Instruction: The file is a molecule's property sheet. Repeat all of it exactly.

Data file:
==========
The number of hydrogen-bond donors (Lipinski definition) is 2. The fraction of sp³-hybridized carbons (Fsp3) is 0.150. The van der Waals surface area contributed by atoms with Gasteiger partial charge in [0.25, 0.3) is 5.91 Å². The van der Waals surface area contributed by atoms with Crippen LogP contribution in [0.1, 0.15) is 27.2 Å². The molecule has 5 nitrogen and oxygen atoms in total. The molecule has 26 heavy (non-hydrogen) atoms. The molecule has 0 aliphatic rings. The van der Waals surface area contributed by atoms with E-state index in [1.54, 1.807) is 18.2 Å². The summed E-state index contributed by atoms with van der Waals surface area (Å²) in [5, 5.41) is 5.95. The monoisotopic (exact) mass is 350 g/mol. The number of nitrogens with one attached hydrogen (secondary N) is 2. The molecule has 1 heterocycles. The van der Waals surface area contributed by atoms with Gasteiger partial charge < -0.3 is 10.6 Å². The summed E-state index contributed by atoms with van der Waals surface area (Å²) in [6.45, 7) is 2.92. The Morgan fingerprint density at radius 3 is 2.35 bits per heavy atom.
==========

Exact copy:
The number of hydrogen-bond donors (Lipinski definition) is 2. The fraction of sp³-hybridized carbons (Fsp3) is 0.150. The van der Waals surface area contributed by atoms with Gasteiger partial charge in [0.25, 0.3) is 5.91 Å². The van der Waals surface area contributed by atoms with Crippen LogP contribution in [0.1, 0.15) is 27.2 Å². The molecule has 5 nitrogen and oxygen atoms in total. The molecule has 26 heavy (non-hydrogen) atoms. The molecule has 0 aliphatic rings. The van der Waals surface area contributed by atoms with E-state index in [1.54, 1.807) is 18.2 Å². The summed E-state index contributed by atoms with van der Waals surface area (Å²) in [5, 5.41) is 5.95. The monoisotopic (exact) mass is 350 g/mol. The number of nitrogens with one attached hydrogen (secondary N) is 2. The molecule has 1 heterocycles. The van der Waals surface area contributed by atoms with Gasteiger partial charge < -0.3 is 10.6 Å². The summed E-state index contributed by atoms with van der Waals surface area (Å²) in [6.45, 7) is 2.92. The Morgan fingerprint density at radius 3 is 2.35 bits per heavy atom.